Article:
The Senate confirmation hearings for Obama’s Supreme Court Nominee, Sonia Sotomayor, began this morning with an opening statement from Vermont Senator, Patrick Leahy. In it, he said of Judge Sotomayor that “Hers is a success story in which all Americans can take pride. … Let no one demean this extraordinary woman.” This was a reference to the fact that she made her way up from a poor family. Well, I’m sorry, Mr. Leahy, but Law, Justice and the Constitution have little to do with one’s personal story, and whether one was born to a rich or poor family. It would make a fine movie – and I guess that’s what aggravates me. We live in a time of Hollywood Politics.
Two years ago this Friday, Barack Obama spoke at a Planned Parenthood conference and made the following statement about his approach to Supreme Court nominations: “We need somebody who’s got the heart, the empathy, to recognize what it’s like to be a young teenage mom. The empathy to understand what it’s like to be poor, or African-American, or gay, or disabled, or old. And that’s the criteria by which I’m going to be selecting my judges.”
Empathy – the ability to understand and share the feeling of another.
Jump forward to 2009. Within a few months of Obama’s presidency he made his first nomination to the highest court in the land – Judge Sonia Sotomayor. If confirmed by Congress she will be the first person of Latin descent to fill such a position. Within days of her nomination the following quote, from a speech in 2001, was made famous: “I would hope that a wise Latina woman with the richness of her experiences would, more often than not, reach a better conclusion than a white male who hasn’t lived that life.” It means exactly what it says – if you want the context the New York Times provides the transcript here.
Call it empathy – I call it racism. But that’s not the point I’m after.
What is being heralded by the progressive movement today is that “Justice” in our society can be achieved through eliminating social advantages and making everyone feel like life is “fair.” They want total economic equality, and they see the Supreme Court as the best way to change society, because it doesn’t require a vote. By putting activists in the Court, they believe they can write and rewrite the foundations of our legal system in order to do this. In essence, they want to give the “losing team” the whistle; to put their player in the umpire outfit. Instead of interpreting the Constitution according to its meaning, they want a new constitution.
To them, law is not natural and inherent – it is invented by people in power. And since law is not natural, it is not definitive. Since it is not definitive, it cannot be sought out, only created.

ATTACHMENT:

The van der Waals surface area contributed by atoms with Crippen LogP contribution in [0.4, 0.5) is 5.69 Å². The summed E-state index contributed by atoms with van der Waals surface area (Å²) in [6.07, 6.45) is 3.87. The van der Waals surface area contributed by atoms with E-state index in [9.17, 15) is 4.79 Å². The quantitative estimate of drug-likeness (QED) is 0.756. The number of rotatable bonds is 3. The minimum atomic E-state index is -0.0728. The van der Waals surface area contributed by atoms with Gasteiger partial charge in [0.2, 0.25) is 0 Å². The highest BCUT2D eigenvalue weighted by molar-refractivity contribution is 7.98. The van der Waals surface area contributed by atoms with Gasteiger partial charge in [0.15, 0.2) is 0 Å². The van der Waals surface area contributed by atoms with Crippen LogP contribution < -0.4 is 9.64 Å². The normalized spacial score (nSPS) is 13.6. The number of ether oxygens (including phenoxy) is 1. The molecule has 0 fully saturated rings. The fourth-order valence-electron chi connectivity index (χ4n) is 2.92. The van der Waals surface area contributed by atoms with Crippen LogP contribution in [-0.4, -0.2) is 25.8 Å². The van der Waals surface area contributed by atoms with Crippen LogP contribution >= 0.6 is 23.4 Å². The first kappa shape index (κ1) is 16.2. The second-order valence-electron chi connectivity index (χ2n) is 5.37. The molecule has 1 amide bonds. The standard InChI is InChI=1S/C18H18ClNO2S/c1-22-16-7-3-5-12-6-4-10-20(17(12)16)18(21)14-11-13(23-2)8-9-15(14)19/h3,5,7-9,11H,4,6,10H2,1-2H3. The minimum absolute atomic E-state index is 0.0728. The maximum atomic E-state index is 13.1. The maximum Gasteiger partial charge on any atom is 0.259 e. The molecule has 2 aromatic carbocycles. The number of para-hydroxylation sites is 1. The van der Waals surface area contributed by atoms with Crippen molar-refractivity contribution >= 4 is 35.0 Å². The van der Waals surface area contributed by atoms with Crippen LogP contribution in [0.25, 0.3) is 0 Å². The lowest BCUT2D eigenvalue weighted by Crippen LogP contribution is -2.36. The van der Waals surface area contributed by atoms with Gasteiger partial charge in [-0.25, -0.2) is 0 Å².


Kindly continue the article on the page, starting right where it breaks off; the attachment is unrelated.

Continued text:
I must ask, then, what is the purpose of a law if it can be traded for new ones every election cycle? What value is a law that can be created by one generation to be erased the next, and so on? Are our fundamental rights based on a tried and true natural law or not? If not, we may as well flush the Declaration of Independence down the toilet.
I believe that human rights are concrete. The constitution had specific intentions to protect those rights. Having empathy has nothing to do with it. Life experiences have nothing to do with it. What do you need to be an excellent Supreme Court Justice? First, you should spend a considerable amount of study time on the Constitution, the transcripts and journals that documented the debates over it, and the personal diaries of the men involved. You should also understand the political philosophies that influenced their judgement. And you should be a generally wise and intelligent person in order to put all of these things together and apply them to modern conflicts.
Good judgement in American civil law is a result of understanding the foundations of that law, and is completely separated from personal opinions, personal experiences and personal feelings. The ability to withhold these things and make objective judgments, allowing the Constitution – and the spirit under which it was written – to be the authority, is what separates a Supreme Court Justice from a political activist. But they want it so badly, that as far as they are concerned the end justifies the means. But do we want an end which seeks to place itself above the law?